Being prepared for an issue or crisis is important. Even if you don’t think something negative will happen to your organization, take a moment and think about all the worst-case scenarios that could possibly happen. Then, at the very least, outline the chain of command for communication, how you would provide this information to those affected and to other stakeholders – including media – and how you would follow up and ensure that you consistently communicate and update people as the issue or crisis evolves or is resolved.
Here at AHA, we have worked with clients on some incredibly challenging issues and it’s not easy on anyone. Days are long, pressure is high and depending on the issue or crisis, there can be non-stop media attention, which has its own set of challenges. Planning is important. In fact, for many organizations it is crucial, but I know that there are many people out there who will never be convinced of that and refuse to plan.
Below are some key points to consider when creating an issue/crisis communications plan. This certainly isn’t a comprehensive list, but the information below should get you thinking about what to do in order to be prepared.
Define Communications Vehicles
It is important to know how your key stakeholders (staff, friends and family of staff, customers or clients, community members, board members, media, etc.) should receive information during an issue or crisis. Defining how you will share information – and confirming that it is the right approach for your stakeholder group – is crucial.
Develop a Straightforward Approval Process
Understanding the approval process for sharing information is also crucial. Setting up a complicated, time-consuming approval process creates unnecessary pressure and stress – and the fact is, during an issue or a crisis, there is no time. Information needs to be accurate, it needs to be timely, and it needs to be communicated quickly. Make sure you have put a process in place that lets the communications person have direct access to the CEO, president or senior executive who is in charge at that time. Don’t put barriers in the communicator’s way.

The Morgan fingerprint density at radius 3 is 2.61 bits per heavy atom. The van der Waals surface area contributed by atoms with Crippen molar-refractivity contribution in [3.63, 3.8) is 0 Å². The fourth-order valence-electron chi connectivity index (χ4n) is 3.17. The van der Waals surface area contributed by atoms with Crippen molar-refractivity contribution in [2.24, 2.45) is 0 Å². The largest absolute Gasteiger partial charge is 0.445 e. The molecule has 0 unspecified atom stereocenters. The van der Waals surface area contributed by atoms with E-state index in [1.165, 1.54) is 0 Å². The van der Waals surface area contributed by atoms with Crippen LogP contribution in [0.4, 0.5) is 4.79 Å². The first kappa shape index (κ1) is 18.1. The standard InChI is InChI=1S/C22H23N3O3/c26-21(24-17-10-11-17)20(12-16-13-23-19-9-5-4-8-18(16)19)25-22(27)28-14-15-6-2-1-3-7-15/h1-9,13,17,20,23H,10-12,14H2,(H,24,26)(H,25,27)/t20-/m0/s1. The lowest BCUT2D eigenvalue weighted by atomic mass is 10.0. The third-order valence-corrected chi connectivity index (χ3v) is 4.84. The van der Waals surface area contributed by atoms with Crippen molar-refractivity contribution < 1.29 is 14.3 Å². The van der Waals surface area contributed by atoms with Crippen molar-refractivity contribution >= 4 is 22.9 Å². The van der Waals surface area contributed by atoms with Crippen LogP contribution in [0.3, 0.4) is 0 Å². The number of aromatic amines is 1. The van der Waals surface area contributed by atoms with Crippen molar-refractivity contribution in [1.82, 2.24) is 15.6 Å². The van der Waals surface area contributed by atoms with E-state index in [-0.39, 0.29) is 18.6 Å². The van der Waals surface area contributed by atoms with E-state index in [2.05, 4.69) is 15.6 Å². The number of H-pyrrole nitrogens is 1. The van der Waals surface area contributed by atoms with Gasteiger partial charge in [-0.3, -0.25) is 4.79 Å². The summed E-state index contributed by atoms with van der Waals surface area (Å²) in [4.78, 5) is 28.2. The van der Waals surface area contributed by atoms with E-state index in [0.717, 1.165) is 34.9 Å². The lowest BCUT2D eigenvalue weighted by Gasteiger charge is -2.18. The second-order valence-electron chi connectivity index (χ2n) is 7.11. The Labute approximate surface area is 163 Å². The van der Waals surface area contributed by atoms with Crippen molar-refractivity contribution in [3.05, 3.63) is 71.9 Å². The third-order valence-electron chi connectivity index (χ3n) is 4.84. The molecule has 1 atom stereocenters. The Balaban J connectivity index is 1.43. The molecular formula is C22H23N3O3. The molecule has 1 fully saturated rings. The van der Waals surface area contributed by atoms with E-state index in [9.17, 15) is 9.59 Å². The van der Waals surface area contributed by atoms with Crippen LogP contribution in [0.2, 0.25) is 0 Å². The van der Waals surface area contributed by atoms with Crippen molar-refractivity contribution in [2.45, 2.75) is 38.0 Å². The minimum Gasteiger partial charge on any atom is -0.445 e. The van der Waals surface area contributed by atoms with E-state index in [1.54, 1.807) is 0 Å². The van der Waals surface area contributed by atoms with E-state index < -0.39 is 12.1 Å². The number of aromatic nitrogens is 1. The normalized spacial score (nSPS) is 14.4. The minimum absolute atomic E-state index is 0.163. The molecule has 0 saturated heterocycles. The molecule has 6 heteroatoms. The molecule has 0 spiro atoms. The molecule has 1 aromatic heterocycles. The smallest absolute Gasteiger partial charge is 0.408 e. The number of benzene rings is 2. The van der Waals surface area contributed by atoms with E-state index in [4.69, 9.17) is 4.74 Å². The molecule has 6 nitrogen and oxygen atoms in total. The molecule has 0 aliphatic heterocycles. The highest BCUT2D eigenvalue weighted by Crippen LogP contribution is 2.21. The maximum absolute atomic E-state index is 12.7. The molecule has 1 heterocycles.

Communicate with One Voice
Speaking with one voice is critical. Sending out information that contradicts other information because there are too many people communicating publicly only confuses and frustrates everyone. Identify one spokesperson, with one or two backup people (should the spokesperson be unavailable). If you need experts to explain complex topics, have them available with the spokesperson and ensure that they only speak on their specific topic. Make sure there is one communications person in charge of the communications team (if you have more than one person). Let that person update his/her team and manage the messaging directly with the senior executive who is in charge.
Be as transparent as possible and respond to questions as much as possible. If you can’t respond to a media question, explain why you can’t. (For example: “This situation is evolving and that is a matter for the police, fire department, government, etc. to deal with; we are in the process of understanding just what happened and when we do, we will make a statement.”) Don’t hide, avoid questions or refuse to respond to specific questions. That only makes you look guilty or like you are hiding something. Be upfront; if you made a mistake, say so. Explain how it will never happen again and how you are going to make it right. And for crying out loud – apologize. If you messed up and did something illegal, unethical or wrong, take responsibility for it.
Don’t Take Responses Personally
Don’t take negative or critical responses or attacks personally. This is easier said than done – especially when people have been working late hours, under high pressure. Responding emotionally to comments online, to critical people who come at you as you go to work, or even in the coffee line can create a bigger issue. Sometimes the critics are right, and reviewing negative comments can help you to understand the public’s perception – but that is a job best left to the communications team.
Be Ready 24/7
Realize that the news cycle is 24/7 – and during an issue or a crisis, it is relentless. Social media has changed how we respond to a challenge. It is crucial to understand the social media world and to know when and how to provide news and updates, share information and respond.